Janet Lee Carey-Library Lions Roar Library Lions Roar Janet Lee Carey Award-winning author of novels for children and young adults


Welcome to Library Lions interviews Raising a Roar for libraries and the outstanding librarians serving youth in schools and public libraries across the U.S. Author, Jim Whiting 
us today to Roar for Libraries from an Author’s perspective. Welcome, Jim!

First what’s your Roar for Libraries?
I admire librarians for their dedication to their jobs and the amount of work they do for wages that are nowhere near commensurate with their contributions to society.

The Skinny: Thanks for the first Roar. I know you have more below, but before we go there, can you tell us something about yourself and your work?   

I tend to view myself as the Harold Stassen, Dennis Kucinich, or Ron Paul (depending on your age) of kids writing—someone definitely out of the mainstream but who hangs in with a dogged persistence. Which is to say, I write nonfiction for young people, almost all of it on a work-for-hire basis. Definitely not the glory side of the business.

In previous lifetimes, I published Northwest Runner magazine for 17 years, advised a high school newspaper, wrote the first piece of original fiction in Runner’s World magazine, generated a lot of stuff for America Online in the days when AOL was relevant, served as sports editor a couple of times for our local newspaper, cranked out hundreds of freelance articles for newspapers and magazines, even journeyed to Antarctica where I was the official photographer for the Antarctica Marathon.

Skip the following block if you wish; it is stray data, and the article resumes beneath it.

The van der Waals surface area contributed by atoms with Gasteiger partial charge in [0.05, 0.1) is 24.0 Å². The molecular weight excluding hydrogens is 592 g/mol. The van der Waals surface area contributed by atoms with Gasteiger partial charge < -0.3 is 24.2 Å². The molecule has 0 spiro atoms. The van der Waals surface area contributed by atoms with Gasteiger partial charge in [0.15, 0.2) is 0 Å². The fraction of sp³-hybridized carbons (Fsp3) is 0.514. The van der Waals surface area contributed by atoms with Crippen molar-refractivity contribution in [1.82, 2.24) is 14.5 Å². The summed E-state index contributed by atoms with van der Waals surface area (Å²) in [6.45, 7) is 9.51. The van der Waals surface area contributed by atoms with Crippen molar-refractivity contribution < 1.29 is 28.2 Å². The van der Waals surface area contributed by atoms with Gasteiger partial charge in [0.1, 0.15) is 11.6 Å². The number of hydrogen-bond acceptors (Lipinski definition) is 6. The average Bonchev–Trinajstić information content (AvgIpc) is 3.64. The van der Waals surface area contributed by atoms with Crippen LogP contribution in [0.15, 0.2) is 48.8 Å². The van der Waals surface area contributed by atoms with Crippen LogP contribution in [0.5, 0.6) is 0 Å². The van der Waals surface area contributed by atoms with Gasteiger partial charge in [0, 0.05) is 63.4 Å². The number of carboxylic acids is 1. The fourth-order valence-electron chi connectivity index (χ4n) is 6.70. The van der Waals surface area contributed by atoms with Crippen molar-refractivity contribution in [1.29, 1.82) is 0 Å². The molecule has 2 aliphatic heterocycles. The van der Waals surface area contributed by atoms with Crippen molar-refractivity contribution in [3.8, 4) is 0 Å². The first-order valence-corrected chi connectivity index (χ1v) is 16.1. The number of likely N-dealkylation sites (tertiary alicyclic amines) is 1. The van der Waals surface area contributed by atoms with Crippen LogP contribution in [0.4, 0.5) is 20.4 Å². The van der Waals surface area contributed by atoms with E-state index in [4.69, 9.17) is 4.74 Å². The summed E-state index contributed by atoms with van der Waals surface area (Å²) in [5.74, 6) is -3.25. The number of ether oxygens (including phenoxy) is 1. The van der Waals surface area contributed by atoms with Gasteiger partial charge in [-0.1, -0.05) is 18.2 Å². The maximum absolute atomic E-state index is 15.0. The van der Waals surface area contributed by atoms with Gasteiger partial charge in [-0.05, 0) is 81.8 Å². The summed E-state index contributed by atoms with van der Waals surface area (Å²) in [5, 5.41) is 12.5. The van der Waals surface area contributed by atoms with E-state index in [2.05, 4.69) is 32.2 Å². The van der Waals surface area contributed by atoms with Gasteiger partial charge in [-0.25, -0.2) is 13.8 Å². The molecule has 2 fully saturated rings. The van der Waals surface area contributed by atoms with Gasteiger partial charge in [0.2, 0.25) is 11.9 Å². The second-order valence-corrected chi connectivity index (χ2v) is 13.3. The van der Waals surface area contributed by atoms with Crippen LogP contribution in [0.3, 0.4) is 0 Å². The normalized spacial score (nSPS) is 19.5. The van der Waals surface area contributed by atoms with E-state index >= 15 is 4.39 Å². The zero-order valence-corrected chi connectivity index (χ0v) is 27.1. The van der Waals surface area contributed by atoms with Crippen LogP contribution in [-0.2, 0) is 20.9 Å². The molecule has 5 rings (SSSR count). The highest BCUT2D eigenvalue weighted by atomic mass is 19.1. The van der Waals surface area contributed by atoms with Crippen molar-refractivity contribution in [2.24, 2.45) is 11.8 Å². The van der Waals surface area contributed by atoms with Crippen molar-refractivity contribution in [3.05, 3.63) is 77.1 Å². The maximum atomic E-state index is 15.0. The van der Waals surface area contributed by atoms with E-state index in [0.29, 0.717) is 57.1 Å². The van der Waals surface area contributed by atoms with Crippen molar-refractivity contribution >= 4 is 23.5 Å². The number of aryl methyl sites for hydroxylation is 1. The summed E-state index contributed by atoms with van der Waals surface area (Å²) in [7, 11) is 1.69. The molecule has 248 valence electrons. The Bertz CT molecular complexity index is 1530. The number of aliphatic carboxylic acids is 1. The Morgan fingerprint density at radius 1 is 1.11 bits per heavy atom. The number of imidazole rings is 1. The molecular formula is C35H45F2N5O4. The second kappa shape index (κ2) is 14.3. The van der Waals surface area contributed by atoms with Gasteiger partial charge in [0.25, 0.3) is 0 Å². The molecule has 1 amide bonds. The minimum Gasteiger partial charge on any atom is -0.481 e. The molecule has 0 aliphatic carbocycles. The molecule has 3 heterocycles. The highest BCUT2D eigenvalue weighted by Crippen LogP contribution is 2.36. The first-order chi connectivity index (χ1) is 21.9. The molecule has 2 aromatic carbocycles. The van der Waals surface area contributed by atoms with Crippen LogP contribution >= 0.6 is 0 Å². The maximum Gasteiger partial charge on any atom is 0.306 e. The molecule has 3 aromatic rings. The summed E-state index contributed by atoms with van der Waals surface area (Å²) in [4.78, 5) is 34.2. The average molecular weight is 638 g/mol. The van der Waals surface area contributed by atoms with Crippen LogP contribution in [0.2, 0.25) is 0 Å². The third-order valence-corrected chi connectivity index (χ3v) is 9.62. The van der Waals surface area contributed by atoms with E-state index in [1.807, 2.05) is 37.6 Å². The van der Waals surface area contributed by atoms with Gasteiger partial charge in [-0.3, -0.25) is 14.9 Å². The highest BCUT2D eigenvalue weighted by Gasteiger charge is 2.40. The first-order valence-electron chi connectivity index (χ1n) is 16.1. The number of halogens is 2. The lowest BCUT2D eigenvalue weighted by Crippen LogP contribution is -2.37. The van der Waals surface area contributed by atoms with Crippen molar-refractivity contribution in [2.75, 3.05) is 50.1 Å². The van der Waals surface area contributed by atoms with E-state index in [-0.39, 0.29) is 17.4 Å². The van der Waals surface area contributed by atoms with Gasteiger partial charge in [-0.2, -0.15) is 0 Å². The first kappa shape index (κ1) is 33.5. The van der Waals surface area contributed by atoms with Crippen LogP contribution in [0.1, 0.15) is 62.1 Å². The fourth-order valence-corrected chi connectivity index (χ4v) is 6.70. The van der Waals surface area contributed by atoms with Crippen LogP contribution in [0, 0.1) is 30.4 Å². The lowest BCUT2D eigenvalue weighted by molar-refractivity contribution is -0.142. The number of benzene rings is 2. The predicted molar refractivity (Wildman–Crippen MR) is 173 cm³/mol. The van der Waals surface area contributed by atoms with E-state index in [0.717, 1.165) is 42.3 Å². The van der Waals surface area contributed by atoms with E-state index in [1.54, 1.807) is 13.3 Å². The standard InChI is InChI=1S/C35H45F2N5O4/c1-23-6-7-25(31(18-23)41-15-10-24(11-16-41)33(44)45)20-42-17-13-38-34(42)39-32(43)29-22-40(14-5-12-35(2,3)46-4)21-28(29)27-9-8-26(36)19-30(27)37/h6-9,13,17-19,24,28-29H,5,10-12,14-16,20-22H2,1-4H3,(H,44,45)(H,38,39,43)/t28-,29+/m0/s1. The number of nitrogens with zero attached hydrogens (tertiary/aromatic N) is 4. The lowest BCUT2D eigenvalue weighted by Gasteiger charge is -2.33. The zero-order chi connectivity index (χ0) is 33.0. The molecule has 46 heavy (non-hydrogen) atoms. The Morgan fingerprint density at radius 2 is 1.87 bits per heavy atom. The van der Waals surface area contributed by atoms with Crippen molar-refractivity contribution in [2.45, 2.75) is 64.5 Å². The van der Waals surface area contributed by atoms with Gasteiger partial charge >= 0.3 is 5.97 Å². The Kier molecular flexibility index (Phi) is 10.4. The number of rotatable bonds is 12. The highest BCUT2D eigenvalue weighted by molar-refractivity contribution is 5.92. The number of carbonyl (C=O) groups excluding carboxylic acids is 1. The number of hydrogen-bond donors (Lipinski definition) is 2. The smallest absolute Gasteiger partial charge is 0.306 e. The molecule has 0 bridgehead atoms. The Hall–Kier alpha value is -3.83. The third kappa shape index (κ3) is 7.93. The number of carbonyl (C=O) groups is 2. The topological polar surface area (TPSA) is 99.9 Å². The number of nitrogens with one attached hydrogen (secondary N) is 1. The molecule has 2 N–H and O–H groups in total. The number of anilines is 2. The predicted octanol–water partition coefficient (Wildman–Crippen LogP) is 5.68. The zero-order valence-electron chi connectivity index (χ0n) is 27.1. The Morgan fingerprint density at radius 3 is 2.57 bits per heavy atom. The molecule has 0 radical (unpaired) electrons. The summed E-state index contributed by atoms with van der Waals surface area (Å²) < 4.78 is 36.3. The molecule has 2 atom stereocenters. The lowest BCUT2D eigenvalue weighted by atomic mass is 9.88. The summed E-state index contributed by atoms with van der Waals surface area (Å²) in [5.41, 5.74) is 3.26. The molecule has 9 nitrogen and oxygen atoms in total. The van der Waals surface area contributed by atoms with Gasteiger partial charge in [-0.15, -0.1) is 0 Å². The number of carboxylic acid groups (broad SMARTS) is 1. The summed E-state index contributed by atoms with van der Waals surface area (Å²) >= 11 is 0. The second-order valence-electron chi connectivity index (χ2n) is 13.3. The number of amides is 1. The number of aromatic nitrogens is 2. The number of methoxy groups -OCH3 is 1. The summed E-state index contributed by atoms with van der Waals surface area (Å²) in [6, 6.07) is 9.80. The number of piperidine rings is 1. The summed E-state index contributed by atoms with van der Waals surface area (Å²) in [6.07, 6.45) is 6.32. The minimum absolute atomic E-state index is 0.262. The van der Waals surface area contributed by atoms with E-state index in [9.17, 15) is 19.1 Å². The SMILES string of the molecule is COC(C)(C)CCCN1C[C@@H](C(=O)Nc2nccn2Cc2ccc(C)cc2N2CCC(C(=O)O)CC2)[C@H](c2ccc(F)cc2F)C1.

(I thought I’d pop in the cover of your history of Antarctic Exploration book here Jim)

Now, in addition to writing and editing (which was actually how I broke into KidLit), I coach middle school running on Bainbridge. What was originally a fall competitive team has spun off into several additional programs that span all four seasons.

I got into kids writing after being fired from a dot.com company (which soon afterward followed me into oblivion). I’ve always wanted to thank the guy who axed me. If I hadn’t lost my job at that exact moment in time, I wouldn’t have spotted the advertisement from a small kid’s nonfiction house that was looking for a freelance editor. I responded, they sent me a book about Tiger Woods (back in the days when he was famous only for golf), and liked my work. That led to more editing work, and eventually to authoring. Charles Schulz was my inaugural effort. Since then, I’ve written about 180 books (and definitely still counting), with topics ranging from (A)ntarctica to Z(ionism). At the moment I’m working on books about Islam and European soccer, with editing projects that include Asian countries, scifi, fantasy, and a chapter book about ants and an obnoxious cousin.
Here are a few covers:



Find many more of Jim’s books here 

Library Love When You Were A Cub:
Because our public library was right across the street from my elementary school, we often took mini-field trips there. I loved to browse through the stacks, always finding treasures that I would take to the reading tables and read happily until it was time to go back to school.

More Library Love

I am blessed to live in an area served by the Kitsap Regional Library, which encompasses eight branches in addition to my home library on Bainbridge Island. Because I write nonfiction, I am continually doing research. While I scour the Internet, I grew up without it and my first loyalty is to books. Our system almost always seems to have plenty of materials on whatever subject I happen to be writing about.